# Differential calculus: Extrema, INC/DEC, Concavity question?

Given the function y=(cosx)/(￼2+sinx), do the following:

i. Find the domain of f.

ii. Find the x-intercepts and y-intercept of the graph of f.

iii. Find where f is positive or negative.

iv. Find the intervals where f is increasing (↑), and the intervals where f is decreasing (↓).

v. Find all local maxima and all local minima of the function f. State how you know this, i.e. which test did you use?

vi. Find all intervals where the graph of f is concave up (∪) and all intervals where the graph of f is concave down (∩).

vii. Find all inflection points of the graph of f.

viii. Plot each “important point” accurately and then connect the dots by using the information that you

￼have gathered.

Thanks!

### 1 Answer

- Anonymous7 years agoFavorite Answer
This is a terribly long question to answer : I think you have to be more specific as to where you are stuck

i) the whole real line (the denominator is always >= 1 so there is no risk of dividing by zero)

ii) x intercepts : where cosx is zero, i.e. {π/2+nπ : n is an integer} y intercept : y(0)=1/2

Now, iii,iv and vi are all essentially the same question

f is positive exactly where f > 0

f is increasing exactly where f ' > 0

f is concave up exactly where f '' > 0

( and of course the opposite in each case when you replace > with < )

If you have answered iii, iv and and vi then you can immediately answer Vand vii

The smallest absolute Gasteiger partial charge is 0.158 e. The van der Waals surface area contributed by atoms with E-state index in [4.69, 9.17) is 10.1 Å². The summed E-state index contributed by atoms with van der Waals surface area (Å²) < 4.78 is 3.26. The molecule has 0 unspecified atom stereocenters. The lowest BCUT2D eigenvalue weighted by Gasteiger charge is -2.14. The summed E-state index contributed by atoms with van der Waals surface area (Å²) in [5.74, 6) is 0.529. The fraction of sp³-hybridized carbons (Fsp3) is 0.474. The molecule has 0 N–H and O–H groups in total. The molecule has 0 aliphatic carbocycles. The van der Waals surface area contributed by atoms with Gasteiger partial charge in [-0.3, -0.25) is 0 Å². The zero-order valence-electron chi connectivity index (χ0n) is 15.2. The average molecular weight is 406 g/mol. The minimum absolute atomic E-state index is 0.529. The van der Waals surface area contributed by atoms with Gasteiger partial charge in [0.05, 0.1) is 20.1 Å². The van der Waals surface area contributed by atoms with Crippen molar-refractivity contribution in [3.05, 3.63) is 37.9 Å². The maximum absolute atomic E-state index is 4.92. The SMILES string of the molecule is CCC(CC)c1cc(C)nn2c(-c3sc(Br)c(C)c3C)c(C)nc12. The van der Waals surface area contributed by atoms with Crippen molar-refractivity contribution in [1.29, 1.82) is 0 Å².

local maxima is wherever f ' changes from positive to negative as x increases (i.e. from left to right) In other words you have a local maxima wherever f changes from increasing to decreasing. Similarly, you have a local minima wherever f ' changes from negative to positive. Finding a local minima/maxima in this way is called using the First Derivative Test and it is a safe test in the sense that it always works. The Second Derivative Test doesn't always work.

you have an inflection point wherever f '' changes from negative to positive or from positive to negative. If f '' > 0 somewhere then it means f is concave up there, or loosely speaking, bending upwards. If f '' < 0 then f is concave down. So an inflection point is wherever the graph of f changes from concave up to concave down, and this can occur anywhere - sometimes on local minimas/maximas and sometimes not.

So : answer iii,iv and vi first from where you can then IMMEDIATELY read off the answer for v and vii.

I'll do one example : f > 0 where cos x > 0 since the denominator 2 + sinx >0 always

and the solution to cos x > 0 is {x : x ∈ (-π/2+t,π/2+t) where t=2nπ for some integer n}

In other words f > 0 on ...υ(-π/2-π,π/2-π)υ(-π/2,π/2)υ(-π/2+π,π/2+π)υ(-π/2+2π,π/2+2π)υ...